Farm Ireland
Independent.ie

Wednesday 14 November 2018

Summer heatwave blamed for 25pc drop in potato crop as suppliers warn of price rises

Food for thought: Brendan O’Gorman, far right, harvesting potatoes in Johnstown, Athy, with family members and employees. Photo: Tony Gavin
Food for thought: Brendan O’Gorman, far right, harvesting potatoes in Johnstown, Athy, with family members and employees. Photo: Tony Gavin

Sorcha O'Connor

Consumers can expect the humble spud to possibly double in price over the next year according to suppliers, as the hot weather this summer means the crop is down 25pc this year.

While the country basked in sunshine and heatwave conditions throughout the summer months, the potato crop became dormant in the soil as it was too hot and dry for the potato to grow.

The plant conserved its energy during the dry spell and as a result, a smaller quantity of potatoes is being harvested, with potato size also shrinking.

There was about 8pc less potato seeds planted this year, as the seed has become more expensive.

Grower Brendan O'Gorman, of Johnstown Produce, Co Kildare, said that he also expects to have one less person working for him this year, with less work to be done in the harvest.

"The quantity will be down dramatically, possibly 20pc-25pc," he told the Irish Independent.

It isn't all bad news for growers though, because according to Mr O'Gorman more people tuck into potato-based meals, such as stew, in the winter months.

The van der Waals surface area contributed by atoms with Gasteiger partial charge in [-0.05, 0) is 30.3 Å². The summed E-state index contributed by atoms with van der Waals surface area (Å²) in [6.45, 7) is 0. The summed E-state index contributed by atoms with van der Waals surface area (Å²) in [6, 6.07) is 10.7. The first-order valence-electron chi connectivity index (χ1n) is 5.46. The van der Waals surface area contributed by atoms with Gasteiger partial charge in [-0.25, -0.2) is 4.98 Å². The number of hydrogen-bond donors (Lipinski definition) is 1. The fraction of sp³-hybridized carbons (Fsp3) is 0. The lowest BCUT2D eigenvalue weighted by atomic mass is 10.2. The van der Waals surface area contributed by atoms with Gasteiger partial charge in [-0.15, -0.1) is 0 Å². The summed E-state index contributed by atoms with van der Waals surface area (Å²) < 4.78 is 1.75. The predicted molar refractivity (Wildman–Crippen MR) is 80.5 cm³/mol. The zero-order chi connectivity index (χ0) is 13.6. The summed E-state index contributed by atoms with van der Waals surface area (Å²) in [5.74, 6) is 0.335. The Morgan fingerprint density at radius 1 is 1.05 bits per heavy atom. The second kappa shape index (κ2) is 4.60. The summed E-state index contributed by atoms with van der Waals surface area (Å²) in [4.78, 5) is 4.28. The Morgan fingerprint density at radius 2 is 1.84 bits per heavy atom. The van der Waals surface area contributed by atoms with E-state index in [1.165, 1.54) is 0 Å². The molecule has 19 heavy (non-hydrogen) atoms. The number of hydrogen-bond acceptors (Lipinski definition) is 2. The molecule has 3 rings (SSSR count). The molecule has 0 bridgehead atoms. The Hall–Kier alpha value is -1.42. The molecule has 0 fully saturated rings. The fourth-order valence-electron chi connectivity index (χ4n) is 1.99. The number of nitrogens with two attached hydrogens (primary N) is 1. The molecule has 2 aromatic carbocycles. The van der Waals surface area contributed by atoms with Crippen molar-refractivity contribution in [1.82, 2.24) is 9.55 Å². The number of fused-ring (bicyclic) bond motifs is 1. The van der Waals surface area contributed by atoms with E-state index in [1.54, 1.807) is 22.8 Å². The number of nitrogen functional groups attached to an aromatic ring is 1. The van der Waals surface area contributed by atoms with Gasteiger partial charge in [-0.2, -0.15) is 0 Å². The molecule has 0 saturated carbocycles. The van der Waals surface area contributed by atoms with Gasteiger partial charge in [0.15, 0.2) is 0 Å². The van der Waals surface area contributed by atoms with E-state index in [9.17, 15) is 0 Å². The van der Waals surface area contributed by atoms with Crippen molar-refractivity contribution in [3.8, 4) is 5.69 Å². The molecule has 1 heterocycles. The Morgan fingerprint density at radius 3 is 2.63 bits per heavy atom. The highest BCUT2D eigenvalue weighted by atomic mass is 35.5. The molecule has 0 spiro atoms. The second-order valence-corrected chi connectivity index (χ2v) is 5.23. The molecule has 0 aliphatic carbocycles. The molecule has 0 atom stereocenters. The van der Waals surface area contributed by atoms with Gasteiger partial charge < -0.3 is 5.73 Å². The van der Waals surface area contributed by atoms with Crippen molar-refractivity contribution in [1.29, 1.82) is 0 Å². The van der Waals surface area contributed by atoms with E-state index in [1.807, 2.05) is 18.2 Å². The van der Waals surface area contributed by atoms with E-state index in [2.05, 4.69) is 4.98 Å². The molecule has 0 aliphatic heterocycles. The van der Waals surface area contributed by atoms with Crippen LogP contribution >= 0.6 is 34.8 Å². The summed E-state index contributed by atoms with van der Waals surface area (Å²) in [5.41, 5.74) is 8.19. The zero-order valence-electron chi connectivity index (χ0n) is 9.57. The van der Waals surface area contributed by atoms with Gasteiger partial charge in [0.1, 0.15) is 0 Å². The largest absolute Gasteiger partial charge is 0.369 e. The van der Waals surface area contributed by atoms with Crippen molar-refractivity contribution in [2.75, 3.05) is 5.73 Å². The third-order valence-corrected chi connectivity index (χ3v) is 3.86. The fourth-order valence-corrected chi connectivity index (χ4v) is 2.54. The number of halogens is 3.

"Hopefully in two to three weeks all the crop will be up.

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"The cold weather that is forecast helps consumption too - you eat more when it is cold.

"Everyone heads for the potatoes and comfort food."

His positive attitude was mirrored by another grower, Michael Hoey, of Country Crest, in Lusk, Co Dublin.

"Tuber size in most parts is a lot smaller this year. But on the plus side, the taste of Irish potatoes is fantastic this year due to the dry climate giving higher dry matters," he said.

"So what this means is that you will get the same goodness from a much smaller potato."

However, whether potato purchases will be as popular as ever remains to be seen. A price increase is already being seen all over Europe, according to Cyril Curley, a Co Galway-based fruit and vegetable supplier with Curley's Quality Foods.

"I'd say there is a 50pc increase so far and it will go higher," he warned.

His predictions of price increases were echoed by Ronan Sullivan, of Vernon Catering, in Dublin, who said that chipping potatoes will be 60pc up on last year's price, and 100pc up after Christmas.

Rooster potatoes will be 100pc up, with "extreme shortages" expected in the New Year until the fresh harvest in the latter half of 2019.

Irish Independent

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